Ads, mailers and debates dominate the biggest makeover of city government since 2001, but candidates are short on specifics of solving financial problems.
Despite dozens of debates across the city and record-breaking spending on television ads and a torrent of mailers, Los Angeles voters head to the polls Tuesday with few specifics about how the city’s next mayor and City Council would fix City Hall’s chronic financial problems.
The election to replace termed-out Mayor Antonio Villaraigosa and select a city attorney, city controller, and eight City Council members comes against a backdrop of uncertainty about the level of services the nation’s second-largest city will be able to deliver in coming years. The leadership turnover is the most sweeping since term limits took effect in 2001.
Voters are evenly divided on a tax increase measure that some city leaders are counting on to generate $1 billion over the next five years and help close the city’s budget shortfall.
All the top mayoral candidates oppose the tax increase; and the two leading contenders — City Controller Wendy Greuel and Councilman Eric Garcetti — argue that their track records show they can make the decisions needed to balance the budget.
However, neither has outlined detailed financial plans to address chronic spending problems that have pushed the city toward insolvency, including rising employee pension costs. Rather, the final weeks of the primary election campaign became a contentious battle between onetime allies Greuel, Garcetti and Councilwoman Jan Perry.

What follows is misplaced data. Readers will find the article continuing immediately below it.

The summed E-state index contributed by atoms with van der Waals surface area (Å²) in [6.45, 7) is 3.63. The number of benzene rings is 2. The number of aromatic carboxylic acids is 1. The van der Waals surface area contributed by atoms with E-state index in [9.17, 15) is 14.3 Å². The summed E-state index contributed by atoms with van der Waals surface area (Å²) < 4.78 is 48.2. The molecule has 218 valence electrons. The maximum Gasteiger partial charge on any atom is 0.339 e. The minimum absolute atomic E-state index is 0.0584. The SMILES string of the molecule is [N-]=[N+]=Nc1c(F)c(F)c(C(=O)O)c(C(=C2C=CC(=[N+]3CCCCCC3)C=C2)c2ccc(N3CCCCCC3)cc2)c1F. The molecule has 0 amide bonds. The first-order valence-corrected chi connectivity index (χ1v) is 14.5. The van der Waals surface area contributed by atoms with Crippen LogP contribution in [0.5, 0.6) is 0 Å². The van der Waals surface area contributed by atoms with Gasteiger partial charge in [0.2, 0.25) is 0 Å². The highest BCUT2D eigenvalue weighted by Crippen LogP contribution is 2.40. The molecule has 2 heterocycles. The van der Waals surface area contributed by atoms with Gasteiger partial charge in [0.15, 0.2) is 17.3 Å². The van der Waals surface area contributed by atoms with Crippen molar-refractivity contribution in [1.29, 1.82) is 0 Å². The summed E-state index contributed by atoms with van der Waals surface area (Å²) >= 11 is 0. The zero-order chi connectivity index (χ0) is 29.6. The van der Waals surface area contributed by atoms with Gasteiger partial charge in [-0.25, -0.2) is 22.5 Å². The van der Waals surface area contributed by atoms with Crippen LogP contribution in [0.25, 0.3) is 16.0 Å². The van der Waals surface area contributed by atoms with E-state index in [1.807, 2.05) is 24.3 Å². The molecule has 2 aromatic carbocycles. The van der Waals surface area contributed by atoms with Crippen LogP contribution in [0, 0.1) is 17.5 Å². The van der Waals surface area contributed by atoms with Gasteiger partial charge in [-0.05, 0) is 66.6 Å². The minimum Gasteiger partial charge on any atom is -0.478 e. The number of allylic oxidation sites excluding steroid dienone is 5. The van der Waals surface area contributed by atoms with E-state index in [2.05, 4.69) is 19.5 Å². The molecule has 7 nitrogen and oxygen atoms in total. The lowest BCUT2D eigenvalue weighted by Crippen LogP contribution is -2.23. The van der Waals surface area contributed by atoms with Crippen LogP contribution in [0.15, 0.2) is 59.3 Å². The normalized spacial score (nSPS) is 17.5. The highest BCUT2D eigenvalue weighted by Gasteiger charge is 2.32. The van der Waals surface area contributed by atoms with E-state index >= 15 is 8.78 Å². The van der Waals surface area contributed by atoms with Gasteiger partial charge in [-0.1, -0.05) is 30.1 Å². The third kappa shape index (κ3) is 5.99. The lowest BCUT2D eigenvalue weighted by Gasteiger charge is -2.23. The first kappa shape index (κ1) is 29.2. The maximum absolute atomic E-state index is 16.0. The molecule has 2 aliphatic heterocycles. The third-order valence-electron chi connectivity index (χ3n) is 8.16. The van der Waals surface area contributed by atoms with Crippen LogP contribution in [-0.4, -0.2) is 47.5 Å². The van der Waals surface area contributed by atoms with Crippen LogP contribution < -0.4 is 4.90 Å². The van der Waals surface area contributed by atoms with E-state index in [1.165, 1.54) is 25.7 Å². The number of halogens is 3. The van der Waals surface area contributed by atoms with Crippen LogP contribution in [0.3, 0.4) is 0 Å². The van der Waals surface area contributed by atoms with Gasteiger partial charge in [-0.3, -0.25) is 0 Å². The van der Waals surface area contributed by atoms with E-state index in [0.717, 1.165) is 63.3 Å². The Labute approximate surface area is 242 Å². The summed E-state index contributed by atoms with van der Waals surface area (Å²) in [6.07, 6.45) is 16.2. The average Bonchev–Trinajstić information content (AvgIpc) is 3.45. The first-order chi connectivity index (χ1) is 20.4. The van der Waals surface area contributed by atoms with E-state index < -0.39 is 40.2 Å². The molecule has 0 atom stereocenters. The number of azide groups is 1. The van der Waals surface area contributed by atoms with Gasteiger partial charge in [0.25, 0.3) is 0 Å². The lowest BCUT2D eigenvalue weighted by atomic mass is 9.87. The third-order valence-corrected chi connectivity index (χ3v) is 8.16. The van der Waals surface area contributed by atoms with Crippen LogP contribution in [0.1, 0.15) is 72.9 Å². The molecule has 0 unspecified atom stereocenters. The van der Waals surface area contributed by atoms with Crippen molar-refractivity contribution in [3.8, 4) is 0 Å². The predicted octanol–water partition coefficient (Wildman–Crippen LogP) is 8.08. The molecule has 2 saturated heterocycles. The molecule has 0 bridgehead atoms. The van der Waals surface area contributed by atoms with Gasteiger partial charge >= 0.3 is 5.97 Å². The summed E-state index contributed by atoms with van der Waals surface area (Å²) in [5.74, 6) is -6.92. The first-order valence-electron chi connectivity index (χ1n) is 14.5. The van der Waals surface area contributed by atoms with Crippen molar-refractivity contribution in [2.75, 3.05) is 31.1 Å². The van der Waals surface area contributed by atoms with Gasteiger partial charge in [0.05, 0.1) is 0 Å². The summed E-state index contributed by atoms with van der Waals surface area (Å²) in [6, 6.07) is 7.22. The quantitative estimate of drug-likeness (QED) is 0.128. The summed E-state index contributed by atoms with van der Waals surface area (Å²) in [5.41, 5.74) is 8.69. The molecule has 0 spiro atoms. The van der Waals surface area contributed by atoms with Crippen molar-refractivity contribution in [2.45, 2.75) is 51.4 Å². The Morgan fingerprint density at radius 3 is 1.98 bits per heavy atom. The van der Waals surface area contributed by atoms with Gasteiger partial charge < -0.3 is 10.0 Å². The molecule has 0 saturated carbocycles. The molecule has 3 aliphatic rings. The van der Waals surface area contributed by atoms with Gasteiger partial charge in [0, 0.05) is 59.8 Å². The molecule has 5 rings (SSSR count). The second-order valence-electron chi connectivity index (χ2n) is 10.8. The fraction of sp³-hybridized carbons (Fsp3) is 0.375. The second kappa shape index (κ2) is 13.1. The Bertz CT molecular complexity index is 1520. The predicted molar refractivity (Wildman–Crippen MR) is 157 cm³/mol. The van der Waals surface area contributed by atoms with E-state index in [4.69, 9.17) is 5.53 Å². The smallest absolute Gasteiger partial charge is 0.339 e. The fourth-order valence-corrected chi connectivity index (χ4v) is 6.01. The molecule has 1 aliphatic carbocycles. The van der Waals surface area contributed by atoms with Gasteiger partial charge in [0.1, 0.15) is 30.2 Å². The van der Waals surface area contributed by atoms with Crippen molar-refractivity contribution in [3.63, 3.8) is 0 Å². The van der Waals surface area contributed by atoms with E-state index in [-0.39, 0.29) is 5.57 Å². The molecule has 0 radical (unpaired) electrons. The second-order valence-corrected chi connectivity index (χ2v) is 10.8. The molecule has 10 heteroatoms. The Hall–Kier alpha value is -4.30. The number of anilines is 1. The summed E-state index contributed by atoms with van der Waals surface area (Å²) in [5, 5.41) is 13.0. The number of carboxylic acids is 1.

Former investment banker Austin Beutner, who served as first deputy mayor to Villaraigosa and made a brief run for City Hall’s top job, said there has been “a lack of accountability all around as to what they’ve promised.”
“Right now, they are running around offering ice cream to everybody, and nobody wants to talk about the vegetables,” said Beutner, who withdrew from the race last year. “We can’t afford it all, so as a community don’t we owe it to ourselves — and shouldn’t we be having an honest conversation about what our priorities really are?”
Most eyes are on the mayor’s race and the tax increase, which if approved would boost the city’s sales tax rate to 9.5%, one of the highest in the state. Backers, led by Villaraigosa, LAPD Chief Charlie Beck and City Council President Herb Wesson, say that after years of service cutbacks tied partly to the economic slump the city needs more revenue to protect public safety.
In addition to the City Hall contests, voters will choose three members of the Los Angeles Unified School District’s Board of Education and three members of the Los Angeles Community College District Board of Trustees.
Independent interests have spent nearly $5 million to influence the school board races, with $1 million contributed by New York City Mayor Michael Bloomberg to a political action committee supporting candidates backed by Villaraigosa. The outcome could affect the direction of reform in the district.
If no candidate receives a majority of the vote in Tuesday’s contests, the top two vote-getters will compete in a runoff in May. Los Angeles city polls will be open from 7 a.m. to 8 p.m. Elsewhere in Los Angeles County, 33 cities also are holding local elections.